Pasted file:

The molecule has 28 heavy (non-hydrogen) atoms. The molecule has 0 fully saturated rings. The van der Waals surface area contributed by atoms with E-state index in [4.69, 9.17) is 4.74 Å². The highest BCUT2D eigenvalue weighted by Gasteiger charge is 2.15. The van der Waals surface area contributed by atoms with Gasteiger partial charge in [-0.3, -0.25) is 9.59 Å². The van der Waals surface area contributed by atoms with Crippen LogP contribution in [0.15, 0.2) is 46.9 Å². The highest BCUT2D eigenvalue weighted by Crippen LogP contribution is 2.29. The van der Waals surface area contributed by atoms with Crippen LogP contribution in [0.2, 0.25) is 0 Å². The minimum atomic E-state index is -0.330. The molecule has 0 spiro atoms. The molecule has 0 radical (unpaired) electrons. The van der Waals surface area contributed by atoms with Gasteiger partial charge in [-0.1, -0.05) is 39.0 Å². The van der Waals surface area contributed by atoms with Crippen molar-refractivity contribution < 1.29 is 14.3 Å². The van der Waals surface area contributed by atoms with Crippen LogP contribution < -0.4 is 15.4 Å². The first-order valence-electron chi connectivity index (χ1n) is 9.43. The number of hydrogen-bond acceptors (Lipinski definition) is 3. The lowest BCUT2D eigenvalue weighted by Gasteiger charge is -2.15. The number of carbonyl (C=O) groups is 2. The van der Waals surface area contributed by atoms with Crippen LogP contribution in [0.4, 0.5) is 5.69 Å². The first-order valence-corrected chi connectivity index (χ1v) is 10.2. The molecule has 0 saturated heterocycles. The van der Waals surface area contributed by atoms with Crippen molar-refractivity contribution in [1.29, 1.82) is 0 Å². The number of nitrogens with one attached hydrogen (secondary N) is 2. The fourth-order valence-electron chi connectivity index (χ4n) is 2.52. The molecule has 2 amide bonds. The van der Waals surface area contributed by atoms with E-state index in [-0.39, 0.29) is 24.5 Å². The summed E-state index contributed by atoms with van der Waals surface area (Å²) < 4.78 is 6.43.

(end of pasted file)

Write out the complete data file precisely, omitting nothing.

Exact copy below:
The molecule has 28 heavy (non-hydrogen) atoms. The molecule has 0 fully saturated rings. The van der Waals surface area contributed by atoms with E-state index in [4.69, 9.17) is 4.74 Å². The highest BCUT2D eigenvalue weighted by Gasteiger charge is 2.15. The van der Waals surface area contributed by atoms with Gasteiger partial charge in [-0.3, -0.25) is 9.59 Å². The van der Waals surface area contributed by atoms with Crippen LogP contribution in [0.15, 0.2) is 46.9 Å². The highest BCUT2D eigenvalue weighted by Crippen LogP contribution is 2.29. The van der Waals surface area contributed by atoms with Crippen LogP contribution in [0.2, 0.25) is 0 Å². The minimum atomic E-state index is -0.330. The molecule has 0 spiro atoms. The molecule has 0 radical (unpaired) electrons. The van der Waals surface area contributed by atoms with Gasteiger partial charge in [-0.1, -0.05) is 39.0 Å². The van der Waals surface area contributed by atoms with Crippen molar-refractivity contribution < 1.29 is 14.3 Å². The van der Waals surface area contributed by atoms with Crippen LogP contribution < -0.4 is 15.4 Å². The first-order valence-electron chi connectivity index (χ1n) is 9.43. The number of hydrogen-bond acceptors (Lipinski definition) is 3. The lowest BCUT2D eigenvalue weighted by Gasteiger charge is -2.15. The number of carbonyl (C=O) groups is 2. The van der Waals surface area contributed by atoms with Crippen LogP contribution in [0.4, 0.5) is 5.69 Å². The first-order valence-corrected chi connectivity index (χ1v) is 10.2. The molecule has 0 saturated heterocycles. The van der Waals surface area contributed by atoms with Crippen molar-refractivity contribution in [1.29, 1.82) is 0 Å². The number of nitrogens with one attached hydrogen (secondary N) is 2. The fourth-order valence-electron chi connectivity index (χ4n) is 2.52. The molecule has 2 amide bonds. The van der Waals surface area contributed by atoms with E-state index in [-0.39, 0.29) is 24.5 Å². The summed E-state index contributed by atoms with van der Waals surface area (Å²) < 4.78 is 6.43.